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Cuts to after-school funding have a cost

The most basic and important element that after-school programs provide is a safe place for children to go where they are doing something positive.

Kaziah J. Anderson, Madison College Student

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Regardless of political beliefs, we all have similar ideals about children’s needs. We want the best education possible for them. We want them to be healthy and well-adjusted in society. We all want to keep our children and community safe, and we all want families to thrive so as to have the least amount of people on public assistance.

These intrinsic values are promoted by effective after-school programs.

However, the Trump administration’s current budget cut proposal would devastate the after-school services for over 42,000 students in Wisconsin – 2,300 students in Madison alone.

The budget for these after-school programs should be maintained to continue services for children who are most in need of them, like my own child.

I am a single mother of an 8-year-old daughter. While I work and go to school, my daughter attends an after-school program. I receive a waiver that allows me to pay only $33 a month for my daughter to attend. Without this help, I could never afford the full tuition of $330 a month. The current proposed budget cut would be detrimental, eliminating the $1.2 billion received by the 21st Century Community Learning Center (CLC) grant program, which serves about 1.6 million children nationwide.

According to the Wisconsin Department of Public Instruction’s website, this reduction could put 221 after-school programs at risk throughout the state, including at least 22 of Madison’s essential after-school programs such as Madison School Community Recreation and The Goodman Community Center. That would include my daughter’s program.

This cut would mean that I would have to pick her up at 2:30 p.m. when school gets out, so I could not work enough hours to pay for my bills and food, and I would have to rely on additional public assistance. I could not further my education so that someday I will not need a fee waiver.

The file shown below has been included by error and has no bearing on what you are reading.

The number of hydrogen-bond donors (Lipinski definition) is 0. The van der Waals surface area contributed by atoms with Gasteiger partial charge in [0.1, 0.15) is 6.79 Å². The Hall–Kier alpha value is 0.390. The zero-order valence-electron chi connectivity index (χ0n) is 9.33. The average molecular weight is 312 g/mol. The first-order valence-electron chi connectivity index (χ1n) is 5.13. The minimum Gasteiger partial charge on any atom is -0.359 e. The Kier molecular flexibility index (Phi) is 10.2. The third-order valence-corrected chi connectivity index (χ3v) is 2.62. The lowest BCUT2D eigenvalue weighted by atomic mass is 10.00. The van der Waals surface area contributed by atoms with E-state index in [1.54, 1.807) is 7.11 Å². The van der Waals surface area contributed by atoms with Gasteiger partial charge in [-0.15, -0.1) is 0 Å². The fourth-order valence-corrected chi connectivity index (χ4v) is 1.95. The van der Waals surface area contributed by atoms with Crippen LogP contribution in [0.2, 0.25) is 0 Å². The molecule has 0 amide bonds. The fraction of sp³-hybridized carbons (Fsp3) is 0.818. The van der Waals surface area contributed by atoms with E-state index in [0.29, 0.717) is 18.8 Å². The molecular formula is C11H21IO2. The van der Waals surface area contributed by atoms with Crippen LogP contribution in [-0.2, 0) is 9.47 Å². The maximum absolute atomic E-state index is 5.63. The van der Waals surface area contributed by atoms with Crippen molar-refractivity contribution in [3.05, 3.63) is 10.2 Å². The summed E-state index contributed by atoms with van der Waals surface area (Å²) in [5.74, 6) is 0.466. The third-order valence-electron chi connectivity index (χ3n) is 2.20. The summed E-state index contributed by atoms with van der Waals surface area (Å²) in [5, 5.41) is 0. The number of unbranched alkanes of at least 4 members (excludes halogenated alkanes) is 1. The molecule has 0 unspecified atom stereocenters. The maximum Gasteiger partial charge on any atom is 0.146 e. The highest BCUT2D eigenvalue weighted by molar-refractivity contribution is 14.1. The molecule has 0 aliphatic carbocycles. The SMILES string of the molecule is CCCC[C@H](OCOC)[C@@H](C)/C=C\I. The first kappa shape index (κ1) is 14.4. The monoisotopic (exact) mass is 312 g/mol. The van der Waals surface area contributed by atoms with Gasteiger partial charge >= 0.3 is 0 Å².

My daughter would miss out on all of the wonderful opportunities provided by her after-school program. Homework help, activities like music and sports, and snacks are provided.  Sometimes students even get dinner. They also offer weekly nutritional classes. The numerous fieldtrips, enrichment experiences, and personal relationships that my daughter is exposed to are immeasurable.

Last week, on an early release day from school, her program went to Cave of the Mounds, somewhere I have never been able to take her due to time and expenses. Since starting her after-school program, her grades have improved dramatically, and it is her major social outlet.

The most basic and important element that after-school programs provide is a safe place for children to go where they are doing something positive, like building friendships and gaining experiences. If not for these programs, where would these children go and what would they do? Would they be home alone playing video games? In the streets getting into trouble? After-school programs are a vital, proactive deterrent to juvenile crime and drug use.

What do you think would happen if 42,000 students had nowhere to go and nothing to do? According to, children and youth, “ . . . who do not participate in after-school program . . . are three times more likely to use marijuana and other drugs, and are also more likely to drink alcohol, smoke cigarettes and engage in sexual activity” than those not in after-school programs. This website also states that, “children and youth in the (after-school) program (are) 30 percent less likely to participate in criminal activities.”

We should maintain and even expand funding for after-school programs for all of these reasons. My daughter’s involvement in after-school has demonstrated their value. They have provided my daughter and many other children with enriching experiences, helping to improve grades, and giving them a safe place to go. These things not only have a positive effect on the children who participate in them, but they are beneficial for the families and communities as well.

These programs are essential since we all strongly value our children, their education, and their safety.

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The news site of Madison Area Technical College
Cuts to after-school funding have a cost